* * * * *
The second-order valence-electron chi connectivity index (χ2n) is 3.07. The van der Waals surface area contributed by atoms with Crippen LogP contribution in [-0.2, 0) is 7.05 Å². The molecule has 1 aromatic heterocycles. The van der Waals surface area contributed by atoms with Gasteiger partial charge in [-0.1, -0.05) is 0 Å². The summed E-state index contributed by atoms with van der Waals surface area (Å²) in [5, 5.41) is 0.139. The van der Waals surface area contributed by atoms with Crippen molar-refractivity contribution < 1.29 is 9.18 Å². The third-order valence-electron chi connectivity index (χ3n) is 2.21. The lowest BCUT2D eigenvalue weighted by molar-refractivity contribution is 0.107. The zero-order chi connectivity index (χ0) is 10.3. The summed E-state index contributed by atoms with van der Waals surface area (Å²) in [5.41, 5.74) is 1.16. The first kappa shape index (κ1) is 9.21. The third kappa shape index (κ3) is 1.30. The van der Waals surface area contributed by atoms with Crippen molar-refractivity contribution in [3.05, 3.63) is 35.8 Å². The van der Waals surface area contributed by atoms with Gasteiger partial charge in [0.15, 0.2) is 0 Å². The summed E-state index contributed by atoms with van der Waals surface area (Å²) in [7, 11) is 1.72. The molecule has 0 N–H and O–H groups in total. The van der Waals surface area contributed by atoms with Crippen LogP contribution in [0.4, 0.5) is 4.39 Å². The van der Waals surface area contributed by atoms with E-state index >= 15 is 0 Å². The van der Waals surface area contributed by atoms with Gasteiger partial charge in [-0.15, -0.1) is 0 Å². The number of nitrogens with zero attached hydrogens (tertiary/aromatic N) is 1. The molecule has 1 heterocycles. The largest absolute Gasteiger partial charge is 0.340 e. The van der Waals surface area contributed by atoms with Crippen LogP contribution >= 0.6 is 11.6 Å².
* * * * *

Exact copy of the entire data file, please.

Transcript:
The second-order valence-electron chi connectivity index (χ2n) is 3.07. The van der Waals surface area contributed by atoms with Crippen LogP contribution in [-0.2, 0) is 7.05 Å². The molecule has 1 aromatic heterocycles. The van der Waals surface area contributed by atoms with Gasteiger partial charge in [-0.1, -0.05) is 0 Å². The summed E-state index contributed by atoms with van der Waals surface area (Å²) in [5, 5.41) is 0.139. The van der Waals surface area contributed by atoms with Crippen molar-refractivity contribution < 1.29 is 9.18 Å². The third-order valence-electron chi connectivity index (χ3n) is 2.21. The lowest BCUT2D eigenvalue weighted by molar-refractivity contribution is 0.107. The zero-order chi connectivity index (χ0) is 10.3. The summed E-state index contributed by atoms with van der Waals surface area (Å²) in [5.41, 5.74) is 1.16. The first kappa shape index (κ1) is 9.21. The third kappa shape index (κ3) is 1.30. The van der Waals surface area contributed by atoms with Crippen molar-refractivity contribution in [3.05, 3.63) is 35.8 Å². The van der Waals surface area contributed by atoms with Gasteiger partial charge in [0.15, 0.2) is 0 Å². The summed E-state index contributed by atoms with van der Waals surface area (Å²) in [7, 11) is 1.72. The molecule has 0 N–H and O–H groups in total. The van der Waals surface area contributed by atoms with Crippen LogP contribution in [0.4, 0.5) is 4.39 Å². The van der Waals surface area contributed by atoms with E-state index >= 15 is 0 Å². The van der Waals surface area contributed by atoms with Gasteiger partial charge in [-0.15, -0.1) is 0 Å². The number of nitrogens with zero attached hydrogens (tertiary/aromatic N) is 1. The molecule has 1 heterocycles. The largest absolute Gasteiger partial charge is 0.340 e. The van der Waals surface area contributed by atoms with Crippen LogP contribution >= 0.6 is 11.6 Å².